Relational trust and belonging clearly shape the health and outcomes of our educational ecosystems. Dr. Vodicka and Dr. Lockton shared practices to spark the collective’s thinking and to guide our future actions. The third topic of the day, flourishing, builds on relational trust and belonging by extending an even deeper conceptualization of well-being.


Flourishing in Educational Ecosystems 

Flourishing is a newer, some might argue, more expansive concept of well-being emerging in research across various fields, education included. Early conceptualizations of flourishing, Dr. Lockton shared, reveal common or overlapping themes, but a firm conceptualization is still in development. At the convening, to activate participants’ own ideas, we were asked to consider what comes to mind when hearing the word flourishing. What comes to mind for you? 

I resonated with an analogy that surfaced in various groups across the room, that of a flourishing garden or plant. We might assess the wellness of a plant by looking at its structure, color, or by tracking its growth.  But to understand if the plant is flourishing, we need to look beyond the wellness of the plant itself to examine the contexts in which the plant resides, such as the quality of the soil, its access to water, and the surrounding environment. Furthermore, the context in which a plant lives is not static and must be assessed and attended to regularly. The soil must be tilled, the water replenished, and the environment assessed and modified if needed.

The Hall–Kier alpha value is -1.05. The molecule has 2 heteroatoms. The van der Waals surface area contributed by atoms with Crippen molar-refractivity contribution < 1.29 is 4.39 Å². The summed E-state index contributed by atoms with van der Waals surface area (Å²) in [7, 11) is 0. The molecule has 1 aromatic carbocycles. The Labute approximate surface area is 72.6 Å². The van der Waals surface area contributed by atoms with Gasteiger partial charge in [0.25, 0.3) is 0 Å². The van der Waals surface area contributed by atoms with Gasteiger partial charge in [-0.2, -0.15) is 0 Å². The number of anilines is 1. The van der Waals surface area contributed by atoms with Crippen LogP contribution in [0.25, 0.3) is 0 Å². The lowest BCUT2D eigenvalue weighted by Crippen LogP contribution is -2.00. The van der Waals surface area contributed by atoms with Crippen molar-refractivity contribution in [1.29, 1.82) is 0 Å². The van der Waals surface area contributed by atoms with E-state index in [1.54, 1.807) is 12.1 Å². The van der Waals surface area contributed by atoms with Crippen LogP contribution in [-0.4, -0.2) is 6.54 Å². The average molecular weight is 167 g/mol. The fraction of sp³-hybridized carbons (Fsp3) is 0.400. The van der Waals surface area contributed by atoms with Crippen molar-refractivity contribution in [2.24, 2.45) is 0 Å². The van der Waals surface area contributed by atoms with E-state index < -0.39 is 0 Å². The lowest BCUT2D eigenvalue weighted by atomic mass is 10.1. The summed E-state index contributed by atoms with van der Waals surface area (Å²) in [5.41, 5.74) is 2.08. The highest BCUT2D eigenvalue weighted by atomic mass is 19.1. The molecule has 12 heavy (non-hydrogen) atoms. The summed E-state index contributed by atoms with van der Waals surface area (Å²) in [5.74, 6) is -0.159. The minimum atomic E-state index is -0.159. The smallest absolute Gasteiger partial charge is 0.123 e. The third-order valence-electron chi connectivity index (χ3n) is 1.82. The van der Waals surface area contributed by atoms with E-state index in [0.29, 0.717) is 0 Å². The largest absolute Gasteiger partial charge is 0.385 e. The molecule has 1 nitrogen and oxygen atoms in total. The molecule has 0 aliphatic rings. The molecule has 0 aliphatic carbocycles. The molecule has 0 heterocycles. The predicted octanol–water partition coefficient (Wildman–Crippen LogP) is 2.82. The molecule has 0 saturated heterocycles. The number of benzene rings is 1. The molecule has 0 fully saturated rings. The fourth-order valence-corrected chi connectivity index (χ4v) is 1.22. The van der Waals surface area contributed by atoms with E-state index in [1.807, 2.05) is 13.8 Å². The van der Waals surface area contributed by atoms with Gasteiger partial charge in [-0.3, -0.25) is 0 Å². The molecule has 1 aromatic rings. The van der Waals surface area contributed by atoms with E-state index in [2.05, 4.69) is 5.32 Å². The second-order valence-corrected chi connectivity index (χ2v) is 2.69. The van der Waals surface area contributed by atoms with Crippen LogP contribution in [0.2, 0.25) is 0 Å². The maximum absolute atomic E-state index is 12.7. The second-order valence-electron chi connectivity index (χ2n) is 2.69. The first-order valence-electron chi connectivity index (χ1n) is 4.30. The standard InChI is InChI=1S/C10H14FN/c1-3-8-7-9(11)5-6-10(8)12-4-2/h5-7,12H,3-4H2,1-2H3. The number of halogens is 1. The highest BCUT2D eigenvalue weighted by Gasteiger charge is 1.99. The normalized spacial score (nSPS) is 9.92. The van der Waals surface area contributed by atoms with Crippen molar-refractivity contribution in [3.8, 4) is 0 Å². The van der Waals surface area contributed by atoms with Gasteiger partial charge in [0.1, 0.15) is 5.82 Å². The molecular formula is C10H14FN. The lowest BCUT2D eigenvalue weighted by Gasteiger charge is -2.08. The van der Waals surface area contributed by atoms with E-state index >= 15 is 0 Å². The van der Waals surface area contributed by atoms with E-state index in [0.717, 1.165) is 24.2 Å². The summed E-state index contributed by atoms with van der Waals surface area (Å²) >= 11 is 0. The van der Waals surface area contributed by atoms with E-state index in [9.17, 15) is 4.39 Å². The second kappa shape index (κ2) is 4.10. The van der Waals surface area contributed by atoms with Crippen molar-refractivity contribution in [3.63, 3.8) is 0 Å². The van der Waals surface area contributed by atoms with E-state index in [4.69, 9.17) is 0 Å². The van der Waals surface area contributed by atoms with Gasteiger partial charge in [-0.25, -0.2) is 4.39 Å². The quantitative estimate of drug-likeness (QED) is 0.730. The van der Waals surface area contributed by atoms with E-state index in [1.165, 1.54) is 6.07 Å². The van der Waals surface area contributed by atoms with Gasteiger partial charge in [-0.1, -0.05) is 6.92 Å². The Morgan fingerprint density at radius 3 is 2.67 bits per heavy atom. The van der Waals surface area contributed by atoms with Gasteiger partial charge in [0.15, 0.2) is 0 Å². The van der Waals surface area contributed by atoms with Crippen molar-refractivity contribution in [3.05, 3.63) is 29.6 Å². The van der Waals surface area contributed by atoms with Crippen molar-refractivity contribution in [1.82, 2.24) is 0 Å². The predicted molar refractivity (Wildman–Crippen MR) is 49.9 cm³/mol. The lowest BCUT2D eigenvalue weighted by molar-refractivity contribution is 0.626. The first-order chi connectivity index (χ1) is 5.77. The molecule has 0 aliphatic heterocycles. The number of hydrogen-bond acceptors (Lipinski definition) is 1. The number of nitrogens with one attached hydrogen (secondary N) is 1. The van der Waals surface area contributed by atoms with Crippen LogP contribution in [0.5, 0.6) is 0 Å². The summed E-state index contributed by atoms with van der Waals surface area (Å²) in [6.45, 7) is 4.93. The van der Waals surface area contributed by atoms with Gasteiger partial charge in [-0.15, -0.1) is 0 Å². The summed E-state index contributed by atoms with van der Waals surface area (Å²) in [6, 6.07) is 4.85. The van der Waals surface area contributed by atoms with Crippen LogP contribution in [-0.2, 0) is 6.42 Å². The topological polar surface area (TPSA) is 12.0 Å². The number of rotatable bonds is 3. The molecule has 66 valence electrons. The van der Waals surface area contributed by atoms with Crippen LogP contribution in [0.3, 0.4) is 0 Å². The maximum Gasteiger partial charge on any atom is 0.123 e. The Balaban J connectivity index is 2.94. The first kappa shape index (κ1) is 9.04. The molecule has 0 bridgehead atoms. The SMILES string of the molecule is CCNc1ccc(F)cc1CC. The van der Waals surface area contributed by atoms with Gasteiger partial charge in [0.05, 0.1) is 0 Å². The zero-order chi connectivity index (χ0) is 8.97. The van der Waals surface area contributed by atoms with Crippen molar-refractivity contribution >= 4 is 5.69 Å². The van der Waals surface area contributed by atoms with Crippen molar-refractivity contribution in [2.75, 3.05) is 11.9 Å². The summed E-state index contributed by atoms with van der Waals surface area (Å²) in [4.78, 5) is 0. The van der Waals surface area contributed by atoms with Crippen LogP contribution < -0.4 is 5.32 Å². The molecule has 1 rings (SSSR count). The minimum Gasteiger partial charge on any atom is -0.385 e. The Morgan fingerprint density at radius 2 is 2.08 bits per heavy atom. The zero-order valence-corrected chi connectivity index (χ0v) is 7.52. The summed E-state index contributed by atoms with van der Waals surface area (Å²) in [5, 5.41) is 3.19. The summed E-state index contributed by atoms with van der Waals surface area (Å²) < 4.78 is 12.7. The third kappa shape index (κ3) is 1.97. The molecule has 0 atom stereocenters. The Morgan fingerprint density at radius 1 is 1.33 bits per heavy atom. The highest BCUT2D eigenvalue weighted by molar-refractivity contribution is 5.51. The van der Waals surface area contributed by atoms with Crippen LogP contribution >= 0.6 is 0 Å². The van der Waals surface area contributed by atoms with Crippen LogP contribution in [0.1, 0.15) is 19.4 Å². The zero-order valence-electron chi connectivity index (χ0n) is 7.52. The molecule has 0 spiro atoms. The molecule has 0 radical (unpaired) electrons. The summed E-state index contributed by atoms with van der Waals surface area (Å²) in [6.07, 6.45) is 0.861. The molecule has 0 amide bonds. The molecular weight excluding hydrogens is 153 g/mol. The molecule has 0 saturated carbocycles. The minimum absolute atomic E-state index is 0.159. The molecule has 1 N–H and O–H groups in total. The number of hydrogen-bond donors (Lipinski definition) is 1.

As the analogy illuminates, flourishing extends the concept of personal wellness to incorporate the health of the contexts in which somebody or something lives (or works or learns).  When we flourish, research indicates, positive outcomes abound. Flourishing, Dr. Lockton shared, is associated with better physical health, productive and prosocial behavior, and increased resilience, for example. As humans, if we are physically and mentally healthy and the contexts that surround us are also healthy, we are able to flourish. 

Flourishing Together 

During this second convening, we deepened our relational trust as a group, created a sense of community and belonging, and tilled and watered the soil of our collective. As next steps, participants were asked to consider what is already being done in their own contexts to promote relational trust, belonging, and flourishing. Drawing on these bright spots, Dr. Lockton is working to create a network map that can be shared back with the group. In addition, the collective is recruiting volunteers to engage with suggestions generated by participants to improve on these elements in educational ecosystems. 

In future convenings, the aim is to include even more regional leaders and thought-partners working towards the same vision, expanding our network and, therein, the possibilities this unique partnership presents. 

If you are interested in updates, getting involved in the work, and/or joining future convenings, please contact collaborate@learnercentered.org